NEW YORK -- To make a deep playoff run, a team needs both its stars and its role players to step up at critical times.
When the New York Rangers have been successful in these playoffs, it's because they've gotten the full package. In their big Game 3 win over the Ottawa Senators on Tuesday night, Rick Nash and Mats Zuccarello scored goals. Henrik Lundqvist stopped 26 of 27 shots. But the Rangers also got a key contribution from tough guy Tanner Glass.
Glass didn't even dress for Games 1 and 2 in Ottawa. But coach Alain Vigneault shook things up a bit in Game 3, giving Glass a shot in place of rookie winger Pavel Buchnevich. And Glass delivered, being physical, providing energy and helping to set up Oscar Lindberg's second-period goal in the Rangers' 4-1 win.
"He brings what he brings every time we dress him," Vigneault said after the game. "He's intense, and when he gets an opportunity to finish a check, he does."
Glass, 33, has played for five teams over 10 seasons, four times moving on as a free agent (plus one lockout stint in Slovakia). His five goals with the Winnipeg Jets in the 2011-12 season marked his career high.
He signed with the Rangers as a free agent in 2014, but actually spent a chunk of last season and the bulk of this season in the minors with the Hartford Wolf Pack, before making his 2016-17 debut on March 6.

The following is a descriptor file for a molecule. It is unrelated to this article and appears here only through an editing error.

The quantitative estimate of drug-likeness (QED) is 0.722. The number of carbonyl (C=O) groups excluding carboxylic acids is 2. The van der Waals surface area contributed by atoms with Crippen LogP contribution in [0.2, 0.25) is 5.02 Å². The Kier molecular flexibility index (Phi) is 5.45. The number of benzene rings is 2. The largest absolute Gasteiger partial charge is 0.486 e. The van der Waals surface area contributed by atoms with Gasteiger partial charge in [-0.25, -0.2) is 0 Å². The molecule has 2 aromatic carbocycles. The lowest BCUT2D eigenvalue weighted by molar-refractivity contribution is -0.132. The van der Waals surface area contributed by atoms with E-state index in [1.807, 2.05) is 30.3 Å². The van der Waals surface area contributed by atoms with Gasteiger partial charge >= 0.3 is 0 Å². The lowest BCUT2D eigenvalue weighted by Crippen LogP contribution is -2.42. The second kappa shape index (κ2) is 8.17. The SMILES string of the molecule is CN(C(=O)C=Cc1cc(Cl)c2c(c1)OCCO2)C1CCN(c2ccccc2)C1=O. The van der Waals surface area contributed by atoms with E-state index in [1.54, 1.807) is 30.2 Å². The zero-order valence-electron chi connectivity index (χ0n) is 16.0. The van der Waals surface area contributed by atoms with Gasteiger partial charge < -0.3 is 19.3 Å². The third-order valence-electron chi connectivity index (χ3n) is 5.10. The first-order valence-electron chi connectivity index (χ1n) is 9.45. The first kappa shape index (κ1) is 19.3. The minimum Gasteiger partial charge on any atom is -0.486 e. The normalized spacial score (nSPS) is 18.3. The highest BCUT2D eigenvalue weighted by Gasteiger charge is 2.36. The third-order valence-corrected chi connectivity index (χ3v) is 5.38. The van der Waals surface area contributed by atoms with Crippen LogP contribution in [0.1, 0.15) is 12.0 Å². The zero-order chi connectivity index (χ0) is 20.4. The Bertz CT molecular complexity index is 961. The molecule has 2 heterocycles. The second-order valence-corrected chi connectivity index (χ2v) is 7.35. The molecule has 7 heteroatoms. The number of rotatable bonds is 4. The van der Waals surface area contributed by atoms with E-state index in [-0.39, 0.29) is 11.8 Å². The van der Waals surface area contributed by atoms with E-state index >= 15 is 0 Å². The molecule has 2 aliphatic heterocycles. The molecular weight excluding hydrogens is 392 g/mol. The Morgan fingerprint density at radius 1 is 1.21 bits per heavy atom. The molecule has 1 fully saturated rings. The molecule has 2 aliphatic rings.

Glass scored one goal in 11 regular-season games this season, but scored the game winner in the Rangers' postseason opener against the Montreal Canadiens and had a whopping 10 hits in 20 shifts in Game 2 of that series. And he proved his worth again Tuesday with the Rangers' backs against the wall, trailing the Senators 2-0 in the series. The Rangers hope to even the series in Game 4 at Madison Square Garden on Thursday night (7:30 ET).
"It's nice to get the win," Glass said after the Rangers' Wednesday afternoon practice at the Garden. "You try to focus on the team-oriented things, and it's a good win for us. [That's] only one game, though, so [we're] focused on the next one."
Glass played in the first three games of the Montreal series but was a healthy scratch for the next five. So when Vigneault turned to him again, he was ready.
"The message wasn't, 'Hey, you've got to be better.' It was just, 'We're going to go with a different guy right now,'" said Glass, a ninth-round pick by the Florida Panthers in 2003. "It's always easier that way, [rather] than to have the second-guessing or the doubt that can creep into your mind if you've been taken out for a player for no reason.
"I kind of had it in my mind, this is going to be a long run, and I'm going to be called upon again here soon. So it was easy to stay sharp."
But Glass, who has averaged 9:32 of ice time in these playoffs, says he doesn't feel any extra pressure to perform well. He's just focused on making every second count.
"My teammates and coaches know my game," the 6-foot-1, 213-pound Glass said. "I stay within myself, play the game the way I play, and hopefully it helps our team."
Sounds like something a good role player would say.